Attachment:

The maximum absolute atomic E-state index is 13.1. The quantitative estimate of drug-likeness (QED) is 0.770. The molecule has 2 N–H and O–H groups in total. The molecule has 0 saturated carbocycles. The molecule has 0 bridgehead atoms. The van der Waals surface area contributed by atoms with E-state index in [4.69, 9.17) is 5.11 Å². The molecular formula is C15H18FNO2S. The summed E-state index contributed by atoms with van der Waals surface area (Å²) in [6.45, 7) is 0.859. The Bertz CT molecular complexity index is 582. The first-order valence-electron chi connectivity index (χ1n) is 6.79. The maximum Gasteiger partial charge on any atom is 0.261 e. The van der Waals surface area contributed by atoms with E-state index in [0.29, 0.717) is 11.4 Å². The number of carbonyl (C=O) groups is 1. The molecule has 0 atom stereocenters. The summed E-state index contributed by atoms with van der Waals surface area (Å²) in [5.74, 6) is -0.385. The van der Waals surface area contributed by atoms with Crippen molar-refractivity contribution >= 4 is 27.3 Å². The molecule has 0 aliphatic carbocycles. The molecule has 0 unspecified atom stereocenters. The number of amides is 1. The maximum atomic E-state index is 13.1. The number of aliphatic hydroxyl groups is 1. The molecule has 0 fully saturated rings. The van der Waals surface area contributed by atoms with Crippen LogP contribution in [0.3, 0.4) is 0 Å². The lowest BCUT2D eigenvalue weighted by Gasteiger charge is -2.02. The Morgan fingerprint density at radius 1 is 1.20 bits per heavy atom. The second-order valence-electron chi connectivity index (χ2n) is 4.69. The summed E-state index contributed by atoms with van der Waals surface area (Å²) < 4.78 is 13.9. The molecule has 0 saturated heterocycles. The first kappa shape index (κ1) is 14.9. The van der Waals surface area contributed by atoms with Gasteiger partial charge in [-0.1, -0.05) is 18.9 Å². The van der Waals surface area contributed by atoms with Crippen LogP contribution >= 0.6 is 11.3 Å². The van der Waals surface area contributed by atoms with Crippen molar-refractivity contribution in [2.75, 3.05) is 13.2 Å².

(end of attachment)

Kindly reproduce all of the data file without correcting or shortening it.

The maximum absolute atomic E-state index is 13.1. The quantitative estimate of drug-likeness (QED) is 0.770. The molecule has 2 N–H and O–H groups in total. The molecule has 0 saturated carbocycles. The molecule has 0 bridgehead atoms. The van der Waals surface area contributed by atoms with E-state index in [4.69, 9.17) is 5.11 Å². The molecular formula is C15H18FNO2S. The summed E-state index contributed by atoms with van der Waals surface area (Å²) in [6.45, 7) is 0.859. The Bertz CT molecular complexity index is 582. The first-order valence-electron chi connectivity index (χ1n) is 6.79. The maximum Gasteiger partial charge on any atom is 0.261 e. The van der Waals surface area contributed by atoms with E-state index in [0.29, 0.717) is 11.4 Å². The number of carbonyl (C=O) groups is 1. The molecule has 0 atom stereocenters. The summed E-state index contributed by atoms with van der Waals surface area (Å²) in [5.74, 6) is -0.385. The van der Waals surface area contributed by atoms with Crippen molar-refractivity contribution >= 4 is 27.3 Å². The molecule has 0 aliphatic carbocycles. The molecule has 0 unspecified atom stereocenters. The number of amides is 1. The maximum atomic E-state index is 13.1. The number of aliphatic hydroxyl groups is 1. The molecule has 0 fully saturated rings. The van der Waals surface area contributed by atoms with Crippen LogP contribution in [0.3, 0.4) is 0 Å². The lowest BCUT2D eigenvalue weighted by Gasteiger charge is -2.02. The Morgan fingerprint density at radius 1 is 1.20 bits per heavy atom. The second-order valence-electron chi connectivity index (χ2n) is 4.69. The summed E-state index contributed by atoms with van der Waals surface area (Å²) < 4.78 is 13.9. The molecule has 0 saturated heterocycles. The first kappa shape index (κ1) is 14.9. The van der Waals surface area contributed by atoms with Gasteiger partial charge in [-0.1, -0.05) is 18.9 Å². The van der Waals surface area contributed by atoms with Crippen LogP contribution >= 0.6 is 11.3 Å². The van der Waals surface area contributed by atoms with Crippen molar-refractivity contribution in [2.75, 3.05) is 13.2 Å².